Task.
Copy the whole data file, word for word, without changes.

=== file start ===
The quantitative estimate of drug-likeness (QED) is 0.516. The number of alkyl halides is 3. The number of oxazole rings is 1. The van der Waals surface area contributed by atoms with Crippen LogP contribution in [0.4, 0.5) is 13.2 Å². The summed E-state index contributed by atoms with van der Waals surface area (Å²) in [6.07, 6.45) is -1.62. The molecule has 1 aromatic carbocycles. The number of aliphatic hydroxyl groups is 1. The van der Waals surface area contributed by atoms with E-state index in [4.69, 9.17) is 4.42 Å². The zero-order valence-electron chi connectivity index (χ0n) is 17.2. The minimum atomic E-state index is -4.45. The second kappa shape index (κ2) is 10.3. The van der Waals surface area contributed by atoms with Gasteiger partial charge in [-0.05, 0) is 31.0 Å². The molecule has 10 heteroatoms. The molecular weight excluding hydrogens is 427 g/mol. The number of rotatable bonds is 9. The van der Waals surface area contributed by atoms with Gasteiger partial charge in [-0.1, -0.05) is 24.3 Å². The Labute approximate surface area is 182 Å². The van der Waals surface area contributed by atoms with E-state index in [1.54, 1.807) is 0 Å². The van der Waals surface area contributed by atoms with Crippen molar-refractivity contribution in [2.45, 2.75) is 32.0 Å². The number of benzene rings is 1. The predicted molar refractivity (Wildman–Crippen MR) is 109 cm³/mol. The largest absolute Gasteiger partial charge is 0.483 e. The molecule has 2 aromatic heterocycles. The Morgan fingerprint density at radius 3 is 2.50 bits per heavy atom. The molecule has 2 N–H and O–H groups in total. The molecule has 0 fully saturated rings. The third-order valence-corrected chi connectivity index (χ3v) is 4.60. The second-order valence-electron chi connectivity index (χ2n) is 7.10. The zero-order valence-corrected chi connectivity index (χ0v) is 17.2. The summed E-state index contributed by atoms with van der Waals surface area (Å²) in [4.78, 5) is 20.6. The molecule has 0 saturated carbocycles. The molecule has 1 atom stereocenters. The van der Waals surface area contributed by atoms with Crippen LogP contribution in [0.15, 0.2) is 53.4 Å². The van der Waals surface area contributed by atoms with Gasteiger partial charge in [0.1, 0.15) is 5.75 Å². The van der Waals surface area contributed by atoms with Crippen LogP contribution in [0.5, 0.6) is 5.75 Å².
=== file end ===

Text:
The quantitative estimate of drug-likeness (QED) is 0.516. The number of alkyl halides is 3. The number of oxazole rings is 1. The van der Waals surface area contributed by atoms with Crippen LogP contribution in [0.4, 0.5) is 13.2 Å². The summed E-state index contributed by atoms with van der Waals surface area (Å²) in [6.07, 6.45) is -1.62. The molecule has 1 aromatic carbocycles. The number of aliphatic hydroxyl groups is 1. The van der Waals surface area contributed by atoms with E-state index in [4.69, 9.17) is 4.42 Å². The zero-order valence-electron chi connectivity index (χ0n) is 17.2. The minimum atomic E-state index is -4.45. The second kappa shape index (κ2) is 10.3. The van der Waals surface area contributed by atoms with Gasteiger partial charge in [-0.05, 0) is 31.0 Å². The molecule has 10 heteroatoms. The molecular weight excluding hydrogens is 427 g/mol. The number of rotatable bonds is 9. The van der Waals surface area contributed by atoms with Gasteiger partial charge in [-0.1, -0.05) is 24.3 Å². The Labute approximate surface area is 182 Å². The van der Waals surface area contributed by atoms with E-state index in [1.54, 1.807) is 0 Å². The van der Waals surface area contributed by atoms with Crippen molar-refractivity contribution in [2.45, 2.75) is 32.0 Å². The number of benzene rings is 1. The predicted molar refractivity (Wildman–Crippen MR) is 109 cm³/mol. The largest absolute Gasteiger partial charge is 0.483 e. The molecule has 2 aromatic heterocycles. The Morgan fingerprint density at radius 3 is 2.50 bits per heavy atom. The molecule has 2 N–H and O–H groups in total. The molecule has 0 fully saturated rings. The third-order valence-corrected chi connectivity index (χ3v) is 4.60. The second-order valence-electron chi connectivity index (χ2n) is 7.10. The zero-order valence-corrected chi connectivity index (χ0v) is 17.2. The summed E-state index contributed by atoms with van der Waals surface area (Å²) in [4.78, 5) is 20.6. The molecule has 0 saturated carbocycles. The molecule has 1 atom stereocenters. The van der Waals surface area contributed by atoms with Crippen LogP contribution in [0.15, 0.2) is 53.4 Å². The van der Waals surface area contributed by atoms with Gasteiger partial charge in [0.1, 0.15) is 5.75 Å². The van der Waals surface area contributed by atoms with Crippen LogP contribution in [0.5, 0.6) is 5.75 Å².